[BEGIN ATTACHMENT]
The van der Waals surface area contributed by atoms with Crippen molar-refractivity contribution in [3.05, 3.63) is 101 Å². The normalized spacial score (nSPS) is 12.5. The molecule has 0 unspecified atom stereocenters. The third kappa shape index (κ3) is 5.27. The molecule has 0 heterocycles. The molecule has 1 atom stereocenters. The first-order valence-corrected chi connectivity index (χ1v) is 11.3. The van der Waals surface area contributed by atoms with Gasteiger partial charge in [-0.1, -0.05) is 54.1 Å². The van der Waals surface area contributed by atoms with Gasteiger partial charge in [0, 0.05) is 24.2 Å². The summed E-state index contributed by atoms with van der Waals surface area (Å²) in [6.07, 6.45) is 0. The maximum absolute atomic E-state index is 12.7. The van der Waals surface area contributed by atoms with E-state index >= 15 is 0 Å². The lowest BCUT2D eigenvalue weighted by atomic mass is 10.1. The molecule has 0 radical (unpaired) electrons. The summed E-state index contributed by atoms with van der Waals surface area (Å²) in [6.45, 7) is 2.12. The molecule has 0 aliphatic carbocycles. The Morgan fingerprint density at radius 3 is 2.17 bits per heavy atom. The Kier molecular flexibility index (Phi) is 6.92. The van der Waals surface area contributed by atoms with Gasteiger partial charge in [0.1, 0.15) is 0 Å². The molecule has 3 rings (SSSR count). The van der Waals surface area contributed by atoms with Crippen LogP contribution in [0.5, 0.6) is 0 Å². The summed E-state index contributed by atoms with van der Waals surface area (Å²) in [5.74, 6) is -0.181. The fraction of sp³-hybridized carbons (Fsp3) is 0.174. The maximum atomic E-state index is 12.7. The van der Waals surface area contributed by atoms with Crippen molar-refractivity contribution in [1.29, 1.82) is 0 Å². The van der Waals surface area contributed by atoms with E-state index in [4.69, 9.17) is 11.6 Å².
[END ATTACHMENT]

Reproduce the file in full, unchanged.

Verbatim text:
The van der Waals surface area contributed by atoms with Crippen molar-refractivity contribution in [3.05, 3.63) is 101 Å². The normalized spacial score (nSPS) is 12.5. The molecule has 0 unspecified atom stereocenters. The third kappa shape index (κ3) is 5.27. The molecule has 0 heterocycles. The molecule has 1 atom stereocenters. The first-order valence-corrected chi connectivity index (χ1v) is 11.3. The van der Waals surface area contributed by atoms with Gasteiger partial charge in [-0.1, -0.05) is 54.1 Å². The van der Waals surface area contributed by atoms with Gasteiger partial charge in [0, 0.05) is 24.2 Å². The summed E-state index contributed by atoms with van der Waals surface area (Å²) in [6.07, 6.45) is 0. The maximum absolute atomic E-state index is 12.7. The van der Waals surface area contributed by atoms with E-state index >= 15 is 0 Å². The lowest BCUT2D eigenvalue weighted by atomic mass is 10.1. The molecule has 0 radical (unpaired) electrons. The summed E-state index contributed by atoms with van der Waals surface area (Å²) in [6.45, 7) is 2.12. The molecule has 0 aliphatic carbocycles. The Morgan fingerprint density at radius 3 is 2.17 bits per heavy atom. The Kier molecular flexibility index (Phi) is 6.92. The van der Waals surface area contributed by atoms with Gasteiger partial charge in [0.1, 0.15) is 0 Å². The molecule has 3 rings (SSSR count). The van der Waals surface area contributed by atoms with Crippen LogP contribution in [0.5, 0.6) is 0 Å². The summed E-state index contributed by atoms with van der Waals surface area (Å²) in [5.74, 6) is -0.181. The fraction of sp³-hybridized carbons (Fsp3) is 0.174. The maximum atomic E-state index is 12.7. The van der Waals surface area contributed by atoms with Crippen molar-refractivity contribution in [1.29, 1.82) is 0 Å². The van der Waals surface area contributed by atoms with E-state index in [4.69, 9.17) is 11.6 Å².